When Joseph awoke, he did as the angel of the Lord had commanded him and took his wife into his home.
Today we celebrate the Feast of St. Joseph. We know almost nothing of his ordinary and socially constructed life, other than that he “was a righteous man.” The brilliance of the gospel as a spiritual text, however, does offer an illuminating glimpse into Joseph’s inner life, his “real” life.
In this sense, Joseph is the opposite of the rest of us. What we know of ourselves and of each other are, for the most part, our exterior lives. Who we take ourselves and each other to be is largely that tissue of dispositions that we have developed since birth as the result of our conformation to the ways of our parents, families, cultures, and societies. Our familial and social mores and our cultural and religious traditions have told us who we are in relation to others and how we are to understand and respond to the world.
Our initial and pretty much singular encounter with Joseph in the gospel, however, shows him to be one who, when the truth requires it, steps out of and goes beyond the directives of his culture and tradition. What we often mistakenly call faith, that is the normal and accepted way to respond to life’s exigencies, requires of Joseph that he divorce his betrothed whom he has discovered to be with a child that is not his. Joseph finds himself at an impasse. On the one hand there is his love and respect for Mary; on the other there is the clear religious and cultural norm of how to behave in the face of the situation in which they find themselves. At such a moment, to act in faith is not to habitually or automatically react based on the norms of the tradition but to dare (as does Abraham) to face a reality that is always, at some point, more than our prescriptions for living, our “recipes for life,” can accommodate.
So, Joseph, as his namesake in Genesis, goes to sleep. The great paradox, as Thomas Merton says, of the awakening of our inner life is that we must first allow our exterior life to darken, to fall asleep. There is an arrogance to the world of “common sense” by which we assert that we know ourselves and we know how to behave. Yet, faith in the scriptural sense is about a life and a call that greatly transcends what we know. It is while sleeping, which is really while in contemplation, that Joseph is “visited” by the angel who tells him to go beyond his fear and to find, in the darkness of faith, the strength to take Mary into his home as his wife.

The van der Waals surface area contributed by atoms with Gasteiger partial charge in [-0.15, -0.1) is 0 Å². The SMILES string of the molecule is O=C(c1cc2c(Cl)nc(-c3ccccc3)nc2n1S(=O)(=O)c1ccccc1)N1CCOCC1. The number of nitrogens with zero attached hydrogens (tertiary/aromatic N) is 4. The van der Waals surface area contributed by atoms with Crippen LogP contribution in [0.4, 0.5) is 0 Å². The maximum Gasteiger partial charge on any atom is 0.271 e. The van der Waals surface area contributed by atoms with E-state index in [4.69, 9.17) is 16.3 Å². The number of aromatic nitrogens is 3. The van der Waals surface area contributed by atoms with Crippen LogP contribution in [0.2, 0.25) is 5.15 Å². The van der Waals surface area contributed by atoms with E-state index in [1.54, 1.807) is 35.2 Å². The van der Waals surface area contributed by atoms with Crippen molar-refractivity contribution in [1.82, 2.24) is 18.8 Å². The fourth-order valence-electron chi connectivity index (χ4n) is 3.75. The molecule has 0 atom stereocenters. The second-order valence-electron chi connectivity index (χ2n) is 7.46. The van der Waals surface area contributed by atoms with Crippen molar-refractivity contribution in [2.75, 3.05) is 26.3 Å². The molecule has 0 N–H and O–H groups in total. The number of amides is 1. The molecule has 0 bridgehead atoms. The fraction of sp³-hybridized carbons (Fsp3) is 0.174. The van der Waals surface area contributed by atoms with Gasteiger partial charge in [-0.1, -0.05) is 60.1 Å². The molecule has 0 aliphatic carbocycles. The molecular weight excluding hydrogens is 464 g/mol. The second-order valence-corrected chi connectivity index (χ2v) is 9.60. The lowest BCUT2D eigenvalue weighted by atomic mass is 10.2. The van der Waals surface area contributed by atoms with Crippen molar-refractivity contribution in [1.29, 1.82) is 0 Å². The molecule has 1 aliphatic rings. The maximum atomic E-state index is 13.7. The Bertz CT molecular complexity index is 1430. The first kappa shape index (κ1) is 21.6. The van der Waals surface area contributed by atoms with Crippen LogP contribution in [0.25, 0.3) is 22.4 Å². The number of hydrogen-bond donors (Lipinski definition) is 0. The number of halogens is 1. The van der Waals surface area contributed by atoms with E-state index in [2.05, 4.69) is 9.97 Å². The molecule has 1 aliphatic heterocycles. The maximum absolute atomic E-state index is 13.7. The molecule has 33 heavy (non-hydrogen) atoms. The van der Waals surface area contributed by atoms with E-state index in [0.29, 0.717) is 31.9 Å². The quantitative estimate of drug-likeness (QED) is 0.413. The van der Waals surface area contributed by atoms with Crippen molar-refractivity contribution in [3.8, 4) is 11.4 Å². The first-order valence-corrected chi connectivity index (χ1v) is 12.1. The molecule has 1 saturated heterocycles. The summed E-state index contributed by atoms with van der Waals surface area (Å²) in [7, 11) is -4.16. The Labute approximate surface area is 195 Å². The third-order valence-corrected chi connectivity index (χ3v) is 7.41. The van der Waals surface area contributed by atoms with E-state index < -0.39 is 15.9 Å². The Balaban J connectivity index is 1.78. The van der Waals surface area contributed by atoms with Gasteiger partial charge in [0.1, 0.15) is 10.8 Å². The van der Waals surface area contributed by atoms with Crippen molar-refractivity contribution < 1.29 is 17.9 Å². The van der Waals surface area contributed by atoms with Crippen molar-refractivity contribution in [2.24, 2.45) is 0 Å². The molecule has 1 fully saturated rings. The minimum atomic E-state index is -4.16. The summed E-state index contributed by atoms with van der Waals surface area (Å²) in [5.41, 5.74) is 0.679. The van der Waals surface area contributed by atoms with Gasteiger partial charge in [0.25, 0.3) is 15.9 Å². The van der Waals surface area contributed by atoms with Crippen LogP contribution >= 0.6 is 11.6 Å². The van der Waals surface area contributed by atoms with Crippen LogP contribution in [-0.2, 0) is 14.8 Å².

Thomas Merton says that faith is the ability “to walk on our own unsteady feet.” We are formed traditionally, but we do not come to living in faith, that is our inner self does not awaken, until those traditions become uniquely appropriated in us. The darkness of faith, then, is experienced at the moment when there is nothing or no one, but God alone, who can tell us what to do. We must, of course, be formed throughout our lives in the wisdom of the great traditions, yet, it is when the summons of reality requires of us a response that, as Merton writes, befuddles “our exterior and worldly consciousness” that we begin to truly live in the darkness of faith.
Joseph, as Abraham before him, is a patron for us, as for all times, in his willingness to live by faith, all evidence to the contrary. A distinguishing aspect of our contemporary experience is its pervasive secularity. Unless we choose the security of a religious or atheistic fundamentalism, we live with a constant tension regarding religious belief. It is very difficult to have one’s beliefs threatened on a daily basis by the presence of so many contrary and conflicting perspectives. It is not possible in the face of the diversity that is our continual experience to maintain that our tradition alone is the carrier of the whole and absolute truth. The current extreme reaction and withdrawal into tribalism and nationalism is a manifestation of the discomfort of this tension. Yet, it has always been true that it is encounter with a mysterious and unfathomable other that is the invitation into the inner life and our participation in the Mystery. The other came to Joseph in this inscrutable and frightening experience of his betrothed’s pregnancy. God broke into his life beyond the limits of what his tradition and customs were able to contain. He was able to respond out of his awakened inner life only after the darkening of his exterior life. So, too with us.